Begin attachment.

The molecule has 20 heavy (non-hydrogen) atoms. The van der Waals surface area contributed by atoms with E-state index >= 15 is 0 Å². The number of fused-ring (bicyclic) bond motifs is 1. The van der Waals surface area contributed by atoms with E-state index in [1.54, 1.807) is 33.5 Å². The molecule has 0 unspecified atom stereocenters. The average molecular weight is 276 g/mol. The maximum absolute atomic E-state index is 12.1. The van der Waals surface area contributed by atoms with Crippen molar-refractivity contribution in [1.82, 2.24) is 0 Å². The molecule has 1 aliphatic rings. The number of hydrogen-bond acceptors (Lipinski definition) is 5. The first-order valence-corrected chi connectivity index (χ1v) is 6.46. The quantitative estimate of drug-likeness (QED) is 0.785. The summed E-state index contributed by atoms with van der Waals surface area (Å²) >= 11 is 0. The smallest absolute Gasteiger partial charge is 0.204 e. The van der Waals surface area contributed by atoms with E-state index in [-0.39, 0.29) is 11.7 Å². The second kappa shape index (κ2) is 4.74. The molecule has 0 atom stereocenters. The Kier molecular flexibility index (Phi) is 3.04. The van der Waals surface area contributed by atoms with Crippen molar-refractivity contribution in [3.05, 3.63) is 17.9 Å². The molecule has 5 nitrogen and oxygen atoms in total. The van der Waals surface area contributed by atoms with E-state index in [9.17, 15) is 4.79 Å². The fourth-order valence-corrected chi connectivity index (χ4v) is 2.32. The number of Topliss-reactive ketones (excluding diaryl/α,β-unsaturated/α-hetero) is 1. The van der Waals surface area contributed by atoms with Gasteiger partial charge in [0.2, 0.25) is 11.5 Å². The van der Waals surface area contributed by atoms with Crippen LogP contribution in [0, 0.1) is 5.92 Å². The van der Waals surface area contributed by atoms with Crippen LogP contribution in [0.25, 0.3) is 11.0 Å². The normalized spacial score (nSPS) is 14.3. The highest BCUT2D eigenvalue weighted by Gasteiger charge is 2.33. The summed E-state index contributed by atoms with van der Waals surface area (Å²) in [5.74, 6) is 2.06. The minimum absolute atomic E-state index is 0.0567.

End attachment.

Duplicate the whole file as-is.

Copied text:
The molecule has 20 heavy (non-hydrogen) atoms. The van der Waals surface area contributed by atoms with E-state index >= 15 is 0 Å². The number of fused-ring (bicyclic) bond motifs is 1. The van der Waals surface area contributed by atoms with E-state index in [1.54, 1.807) is 33.5 Å². The molecule has 0 unspecified atom stereocenters. The average molecular weight is 276 g/mol. The maximum absolute atomic E-state index is 12.1. The van der Waals surface area contributed by atoms with Crippen molar-refractivity contribution in [1.82, 2.24) is 0 Å². The molecule has 1 aliphatic rings. The number of hydrogen-bond acceptors (Lipinski definition) is 5. The first-order valence-corrected chi connectivity index (χ1v) is 6.46. The quantitative estimate of drug-likeness (QED) is 0.785. The summed E-state index contributed by atoms with van der Waals surface area (Å²) >= 11 is 0. The smallest absolute Gasteiger partial charge is 0.204 e. The van der Waals surface area contributed by atoms with E-state index in [-0.39, 0.29) is 11.7 Å². The second kappa shape index (κ2) is 4.74. The molecule has 0 atom stereocenters. The Kier molecular flexibility index (Phi) is 3.04. The van der Waals surface area contributed by atoms with Crippen molar-refractivity contribution in [3.05, 3.63) is 17.9 Å². The molecule has 5 nitrogen and oxygen atoms in total. The van der Waals surface area contributed by atoms with E-state index in [9.17, 15) is 4.79 Å². The fourth-order valence-corrected chi connectivity index (χ4v) is 2.32. The number of Topliss-reactive ketones (excluding diaryl/α,β-unsaturated/α-hetero) is 1. The van der Waals surface area contributed by atoms with Gasteiger partial charge in [0.2, 0.25) is 11.5 Å². The van der Waals surface area contributed by atoms with Crippen LogP contribution in [0, 0.1) is 5.92 Å². The van der Waals surface area contributed by atoms with Crippen LogP contribution in [0.25, 0.3) is 11.0 Å². The normalized spacial score (nSPS) is 14.3. The highest BCUT2D eigenvalue weighted by Gasteiger charge is 2.33. The summed E-state index contributed by atoms with van der Waals surface area (Å²) in [5.74, 6) is 2.06. The minimum absolute atomic E-state index is 0.0567.